In March 2018, the State Higher Education Executive Officers Association (SHEEO) held a Community of Practice convening, “Integrating Independent Institutions in Postsecondary Data Systems,” in Denver, Colorado. Part of a larger project funded by the Bill & Melinda Gates Foundation, the March meeting included participants from nine states, representing independent institutions and state data systems, to discuss the capacity and effective use of state postsecondary data systems and best practices for integrating independent institutions into such systems. One of the focus areas was to discuss broad concepts related to security, privacy, and data governance in postsecondary data systems and to identify the security, privacy, and data governance concerns inherent in integrating independent institutions in such systems, and suggest potential ways to resolve those concerns. Meeting participants participated in a workshop to help unpack some of these issues.

 

Speaking the Same Language

Participants acknowledged that one of the difficulties in addressing data governance, security, and privacy issues is that business owners and researchers may not be using the words data governance, security, and privacy in the same way that information security practitioners use those words. As part of a level-setting exercise, participants used a live polling tool to evaluate the IT definitions of these terms against their own experiences:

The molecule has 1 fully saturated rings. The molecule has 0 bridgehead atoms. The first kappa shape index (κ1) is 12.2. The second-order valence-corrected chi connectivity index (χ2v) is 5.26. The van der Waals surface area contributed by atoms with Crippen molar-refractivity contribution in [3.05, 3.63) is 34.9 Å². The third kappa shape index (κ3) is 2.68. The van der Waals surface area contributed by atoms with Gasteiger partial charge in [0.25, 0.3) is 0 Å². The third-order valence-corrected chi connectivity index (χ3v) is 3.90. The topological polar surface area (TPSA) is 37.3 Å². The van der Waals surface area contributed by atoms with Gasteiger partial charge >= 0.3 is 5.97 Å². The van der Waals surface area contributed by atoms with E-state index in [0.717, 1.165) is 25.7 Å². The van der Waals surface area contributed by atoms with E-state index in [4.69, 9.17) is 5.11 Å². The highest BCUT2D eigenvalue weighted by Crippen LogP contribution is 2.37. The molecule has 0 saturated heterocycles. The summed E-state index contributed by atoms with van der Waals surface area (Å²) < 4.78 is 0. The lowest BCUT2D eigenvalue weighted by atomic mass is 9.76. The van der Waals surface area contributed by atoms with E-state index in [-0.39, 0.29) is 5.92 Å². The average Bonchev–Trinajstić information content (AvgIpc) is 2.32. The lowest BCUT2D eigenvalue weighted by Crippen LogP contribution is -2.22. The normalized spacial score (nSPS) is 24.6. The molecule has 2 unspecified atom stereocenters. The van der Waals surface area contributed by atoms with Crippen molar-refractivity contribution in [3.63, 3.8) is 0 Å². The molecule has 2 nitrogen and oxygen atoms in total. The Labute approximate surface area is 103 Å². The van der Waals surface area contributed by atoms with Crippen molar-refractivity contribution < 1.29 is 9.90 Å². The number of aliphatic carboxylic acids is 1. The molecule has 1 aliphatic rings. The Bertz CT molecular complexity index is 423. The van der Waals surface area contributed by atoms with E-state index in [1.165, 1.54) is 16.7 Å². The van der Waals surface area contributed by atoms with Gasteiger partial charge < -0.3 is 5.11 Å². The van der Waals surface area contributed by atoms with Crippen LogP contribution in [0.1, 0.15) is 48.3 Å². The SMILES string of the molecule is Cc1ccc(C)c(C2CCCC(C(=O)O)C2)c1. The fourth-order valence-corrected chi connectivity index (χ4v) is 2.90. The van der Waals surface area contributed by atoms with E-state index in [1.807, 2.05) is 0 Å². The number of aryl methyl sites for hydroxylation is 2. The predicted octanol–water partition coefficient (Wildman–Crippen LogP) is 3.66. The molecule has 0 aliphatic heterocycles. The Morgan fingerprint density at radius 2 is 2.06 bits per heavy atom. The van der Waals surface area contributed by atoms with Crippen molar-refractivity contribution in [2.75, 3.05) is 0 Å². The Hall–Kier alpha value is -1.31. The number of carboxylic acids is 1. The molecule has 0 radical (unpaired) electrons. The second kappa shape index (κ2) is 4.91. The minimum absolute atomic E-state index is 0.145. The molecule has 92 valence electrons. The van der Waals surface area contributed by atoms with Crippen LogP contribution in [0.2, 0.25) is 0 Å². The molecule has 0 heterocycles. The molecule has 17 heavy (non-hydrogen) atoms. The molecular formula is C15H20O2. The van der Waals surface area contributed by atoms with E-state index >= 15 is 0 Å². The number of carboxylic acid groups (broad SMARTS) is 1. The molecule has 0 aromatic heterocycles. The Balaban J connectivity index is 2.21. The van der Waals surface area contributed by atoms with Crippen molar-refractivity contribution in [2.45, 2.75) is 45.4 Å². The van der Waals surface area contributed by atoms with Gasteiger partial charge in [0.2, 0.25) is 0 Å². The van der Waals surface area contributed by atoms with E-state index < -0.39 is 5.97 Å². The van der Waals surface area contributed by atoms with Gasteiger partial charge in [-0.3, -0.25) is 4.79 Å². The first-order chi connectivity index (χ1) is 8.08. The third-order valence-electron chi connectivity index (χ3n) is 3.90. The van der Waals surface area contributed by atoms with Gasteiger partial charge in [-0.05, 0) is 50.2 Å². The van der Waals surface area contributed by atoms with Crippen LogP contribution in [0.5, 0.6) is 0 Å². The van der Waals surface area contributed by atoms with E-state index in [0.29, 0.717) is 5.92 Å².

• Data Governance: Executive management’s responsibility to provide strategic direction, oversight, and accountability for an organization’s use of information and information systems.
  • Information Security: The study and practice of protecting information. The main goal of information security is to protect the confidentiality, integrity, and availability of information.
  • Privacy: A person’s right to have control of his or her own personal data. The person has the right to specify how that identifiable data is collected, used, and shared.

For example, a little over half the participants in the room (55 percent) weren’t sure if the IT definition of data governance matched their own experiences, although most participants in the room were confident that data governance activities did need to include processes and procedures for accessing data for research and operational purposes. While talking about information security concepts, members of the audience reported that confidentiality (41 percent) was the most important information security concept in questions regarding participation in state data systems.

 

Identifying the Issues

Workshop participants brainstormed on the most important data governance, security, and privacy issues inherent in how independent institutions participate in postsecondary data systems.

The identified issues included:

  • How can we build in safeguards so that private institutions feel that their data, when contributed to state data systems, is secure, private, and the institution is protected from liability considerations?
  • Why are there not more similarities among the states in how they address data governance, security, and privacy issues?
  • Are there standard data elements that all states could agree on regarding data governance that would make participation more attractive to independent institutions?
  • Who should be the decision maker for data governance issues, the IT department or the business stakeholders?